More importantly, if other countries scrapped their cabotage regulations, which restrict the ability of foreign airlines to flying between two points within a country, international competition would likely drive both prices and costs down and Canadian airlines could access new markets. Nevertheless, unilaterally abolishing these restrictions would still push down the costs and prices associated with air travel.

Increased competition from foreign carriers would additionally reduce Air Canada’s political influence. The Canadian airline’s market share affords it lobbying power without much of a counterweight. In fact, some associate Ottawa’s decision to reject Emirates Airlines from operating direct flights between Toronto and Dubai to Air Canada’s political influence.

Supposing the federal government eliminated cabotage regulations, the high cost of operating in Canada would preclude many foreign airlines from entering the Canadian market. In 2012, for instance, the Conference Board of Canada claimed that about five million Canadians opt to cross the American border by land to fly from airports in the United States. They concluded that high labour compensation, fuel costs, aircraft prices, airport fees, and navigational expenses explain why Canadian flights are, on average, 30 per cent higher in price compared to equivalent flights operated from the United States.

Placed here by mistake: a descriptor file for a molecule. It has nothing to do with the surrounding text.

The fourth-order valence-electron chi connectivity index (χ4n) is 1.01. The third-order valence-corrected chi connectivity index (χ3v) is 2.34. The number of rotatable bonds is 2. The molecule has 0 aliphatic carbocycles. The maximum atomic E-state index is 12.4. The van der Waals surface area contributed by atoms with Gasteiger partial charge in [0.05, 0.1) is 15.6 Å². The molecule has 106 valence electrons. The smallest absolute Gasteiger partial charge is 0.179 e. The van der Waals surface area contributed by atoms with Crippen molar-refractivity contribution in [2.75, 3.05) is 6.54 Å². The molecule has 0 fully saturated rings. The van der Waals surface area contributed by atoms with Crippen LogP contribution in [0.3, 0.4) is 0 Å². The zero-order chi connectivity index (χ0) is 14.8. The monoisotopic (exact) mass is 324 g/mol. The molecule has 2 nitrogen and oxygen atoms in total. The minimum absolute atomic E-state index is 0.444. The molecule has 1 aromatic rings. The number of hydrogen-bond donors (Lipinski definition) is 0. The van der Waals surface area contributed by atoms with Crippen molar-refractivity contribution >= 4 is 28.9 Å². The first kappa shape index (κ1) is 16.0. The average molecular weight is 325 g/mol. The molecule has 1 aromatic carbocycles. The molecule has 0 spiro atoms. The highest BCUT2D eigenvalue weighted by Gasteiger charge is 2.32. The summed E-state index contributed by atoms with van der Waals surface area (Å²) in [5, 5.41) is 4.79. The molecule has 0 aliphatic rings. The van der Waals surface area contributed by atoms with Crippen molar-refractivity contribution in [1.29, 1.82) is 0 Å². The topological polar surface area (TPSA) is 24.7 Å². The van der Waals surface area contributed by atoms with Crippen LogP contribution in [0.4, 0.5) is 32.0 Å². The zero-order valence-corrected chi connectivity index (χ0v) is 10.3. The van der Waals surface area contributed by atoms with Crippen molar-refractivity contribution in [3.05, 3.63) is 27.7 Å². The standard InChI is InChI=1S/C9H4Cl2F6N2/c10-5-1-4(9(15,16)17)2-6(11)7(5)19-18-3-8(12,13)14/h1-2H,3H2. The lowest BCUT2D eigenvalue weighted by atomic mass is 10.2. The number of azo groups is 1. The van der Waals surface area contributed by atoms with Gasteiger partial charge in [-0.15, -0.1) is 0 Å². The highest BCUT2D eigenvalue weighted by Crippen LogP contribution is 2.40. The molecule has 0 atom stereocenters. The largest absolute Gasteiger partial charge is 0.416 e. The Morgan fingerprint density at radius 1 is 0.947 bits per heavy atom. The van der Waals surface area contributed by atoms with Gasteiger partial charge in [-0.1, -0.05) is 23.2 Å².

Higher costs in Canada have already encouraged many foreign airlines to exit. JetBlue, a low-cost American carrier, refuses to fly to and from Canadian cities, despite having a license, as high costs prevent it from making any profit without sacrificing their low-price airfare.

What is the result of Canada’s strict aviation rules?

The Frontier Centre for Public Policy found that for 5400KM flight, Canadian consumers pay $1,499.62, whereas American’s pay $934.72. (Europeans paid $525.72).

Reducing the rents charged to airports and the mess of taxes and surcharges placed on flights would assuredly reduce costs. However, in order for lower costs to translate into reduced prices, the federal government must eliminate barriers to entry. This would allow new firms to undercut the cost of existing ones, placing downward pressure on prices. Thus, by cutting costs and enabling competition, Ottawa could make flying more accessible for consumers and businesses while increasing choice for flyers.

Michael Sullivan is a 2013-2014 Atlantic Institute for Market Studies’ Student Fellow. The views expressed are the opinion of the author and not necessarily the Institute